In addition, the actualization of the MDGs through the NEEDS programme in Nigeria has been challenged by insincerity in governance, poor leadership, lack of adequate data base, inconsistency in policies as well as a high level of corruption, etc. Some growth indices are often paraded by the government, but there have been conflicts between those indices and the existing realities. As reflected in the socio-economic lives of the citizens, the country still exhibits a large symptom of underdevelopment.

MDGs and Human Rights in Zambia

By the introduction of the MDGs in 2000, the indicators for Zambia’s human development had been weak, owing to the constant deterioration of the economic and economic conditions of the state since the mid-1970s. From the late 1980s to the 1990s, Zambia implemented the Structural Adjustment Programme that was inspired by the World Bank and the International Monetary Fund. Under this programme significant cuts to public expenditure were implemented, considerably weakening the delivery of social services in the education, health and other sectors.

After the 1990s deterioration, there was a little improvement from 0.35 in 2000 to 0.395 in Zambia’s human development ranking as reported in 2010. Despite the progress, there is still a low rate of human development that will make it difficult to achieve some of the goals. Between 2006 and 2009, the economy of Zambia grew at an average of 6.1 % per annum. Only 27 % of the 22 indicators that were reported in 2011 MDG progress report are on track, 54 % need to be accelerated while 18 % will not be met. However, this suggests that the development efforts are not sufficient to meet the MDGs. Therefore, the post-2015 development targets and goals must be less minimalistic and quantitative. Also, human development requires looking beyond economic growth to the impact and nature of the growth, especially on the disadvantaged and discriminated.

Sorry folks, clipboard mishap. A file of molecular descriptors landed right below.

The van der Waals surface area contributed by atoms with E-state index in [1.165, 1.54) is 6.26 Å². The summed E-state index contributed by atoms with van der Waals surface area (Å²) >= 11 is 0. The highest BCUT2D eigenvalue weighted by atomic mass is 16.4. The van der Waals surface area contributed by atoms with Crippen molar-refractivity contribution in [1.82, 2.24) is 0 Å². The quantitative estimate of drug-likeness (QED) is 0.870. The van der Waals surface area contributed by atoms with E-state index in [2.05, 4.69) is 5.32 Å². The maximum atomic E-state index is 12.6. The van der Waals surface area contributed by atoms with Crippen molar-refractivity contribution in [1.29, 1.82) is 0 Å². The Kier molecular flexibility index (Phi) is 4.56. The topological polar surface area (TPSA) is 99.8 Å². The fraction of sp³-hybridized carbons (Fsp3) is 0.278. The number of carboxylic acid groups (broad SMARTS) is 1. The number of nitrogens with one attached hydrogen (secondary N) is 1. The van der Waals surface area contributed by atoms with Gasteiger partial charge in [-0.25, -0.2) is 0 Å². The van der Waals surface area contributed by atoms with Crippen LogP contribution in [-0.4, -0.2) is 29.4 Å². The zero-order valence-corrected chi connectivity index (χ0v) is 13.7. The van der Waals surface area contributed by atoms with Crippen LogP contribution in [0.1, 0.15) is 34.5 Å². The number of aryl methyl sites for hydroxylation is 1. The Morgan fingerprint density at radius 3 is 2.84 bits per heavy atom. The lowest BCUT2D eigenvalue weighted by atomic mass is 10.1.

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MDGs and Human Rights in Tunisia

Before the late 2010, Tunisia’s uprise, a large percentage of the international community saw the country as a development success story. For many Tunisians, the progress was not enough because better access to services and large incomes were not able to compensate for the challenges of corruption, inequality, powerlessness and repression. The country’s economic growth was close to 4 %, whereby about 90 % of children went to primary school and the life expectancy was impressive. The progress did not satisfy the aspirations for greater justice, dignity and freedom.

While Tunisia struggles for rights, democracy still continues. Its recent experience exposes the inadequacy and narrowness of many approaches to development. The country provides compelling cases for development to be more broadly reframed, not only as high income but also, as the creation of conditions in which everybody can gain equal access to development, as well as living free of discrimination and inequality. However, this is associated with the basic social, economic, cultural, political and civil rights the government is obliged to honour, but they are denied to hundreds of millions of people.